2050, Paris n'est plus qu'un torrent de violences, le terrain de jeu de fanatiques déchus. L'air n'est plus respirable. Les hologrammes ont remplacé les hommes. Le travail n'est plus que le privilège de quelques-uns. Sous l'hégémonie de Dame Consommation, il est devenu interdit de fabriquer et réparer.
Ce livre est un signal d'alerte. Il est futuriste sans être fantaisiste. Un livre terrifiant de vérités aux premières pages et saisissant d'espoir aux dernières. Un très beau roman d'anticipation, empli d'humanité. Un bel appel au vivre ensemble et au retour à l'autosuffisance.
The Poaceae are one of the most important plant families in terms of the number of species, worldwide distribution, ecosystems and as ingredients of human and animal food. It is not surprising that they support many parasites including more than 100 severely pathogenic virus species, of which new ones are being regularly described. This book results from the contributions of 150 well-known specialists and presents for the first time an in-depth look at all the viruses (including the retrotransposons) infesting one plant family. Taxonomic and agronomic descriptions of the Poaceae are presented, followed by data on molecular and biological characteristics of the viruses and descriptions up to species level. Virus diseases of field grasses (barley, maize, rice, rye, sorghum, sugarcane, triticale and wheats), forage, ornamental, aromatic, wild and lawn Gramineae are largely described and illustrated (32 colour plates). A detailed index of viruses and taxonomic lists will help readers in their search for information. Foreworded by Marc Van Regenmortel, this book is essential for anyone with an interest in plant pathology especially plant virology, entomology, breeding and forecasting. Agronomists will also find this book invaluable.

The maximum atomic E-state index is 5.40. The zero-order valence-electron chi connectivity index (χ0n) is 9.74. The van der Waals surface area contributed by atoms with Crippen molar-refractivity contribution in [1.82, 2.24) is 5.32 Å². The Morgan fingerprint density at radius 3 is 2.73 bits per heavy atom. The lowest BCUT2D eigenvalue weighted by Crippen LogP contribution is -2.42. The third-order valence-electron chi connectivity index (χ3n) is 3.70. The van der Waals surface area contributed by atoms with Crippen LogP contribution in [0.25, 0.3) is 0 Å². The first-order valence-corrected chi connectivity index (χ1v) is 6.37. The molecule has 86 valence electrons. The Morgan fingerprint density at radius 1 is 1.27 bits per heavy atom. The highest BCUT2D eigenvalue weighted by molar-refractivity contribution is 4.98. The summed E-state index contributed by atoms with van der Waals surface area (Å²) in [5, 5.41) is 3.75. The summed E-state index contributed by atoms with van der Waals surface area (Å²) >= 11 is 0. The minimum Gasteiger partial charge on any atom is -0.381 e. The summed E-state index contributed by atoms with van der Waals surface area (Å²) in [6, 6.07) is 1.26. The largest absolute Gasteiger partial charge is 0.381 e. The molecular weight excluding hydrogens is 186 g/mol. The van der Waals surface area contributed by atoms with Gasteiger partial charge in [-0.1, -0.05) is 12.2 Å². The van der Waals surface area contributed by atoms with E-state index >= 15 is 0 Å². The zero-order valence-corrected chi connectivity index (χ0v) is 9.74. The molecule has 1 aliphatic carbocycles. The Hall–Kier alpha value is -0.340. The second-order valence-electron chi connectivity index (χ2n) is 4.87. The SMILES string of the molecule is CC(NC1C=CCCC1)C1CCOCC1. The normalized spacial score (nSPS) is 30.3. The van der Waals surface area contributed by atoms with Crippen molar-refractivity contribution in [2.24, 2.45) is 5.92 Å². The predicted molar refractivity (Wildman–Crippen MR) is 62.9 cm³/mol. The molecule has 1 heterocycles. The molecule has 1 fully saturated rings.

The book was coordinated by Hervé Lapierre, previously a researcher at the Institut National de la Recherche Agronomique (Versailles-France) and Pierre A. Signoret emeritus professor and formerly head of the plant pathology department at Ecole Nationale Supérieure Agronomique (Montpellier-France). Both have worked from the late 1960's on virus diseases of Poaceae. Pierre Signoret founded the European Working Group on Gramineae viruses which first met in 1974. Both editors have organized conférences in France. The Xth European/International conference will be held in 2005 in Belgium.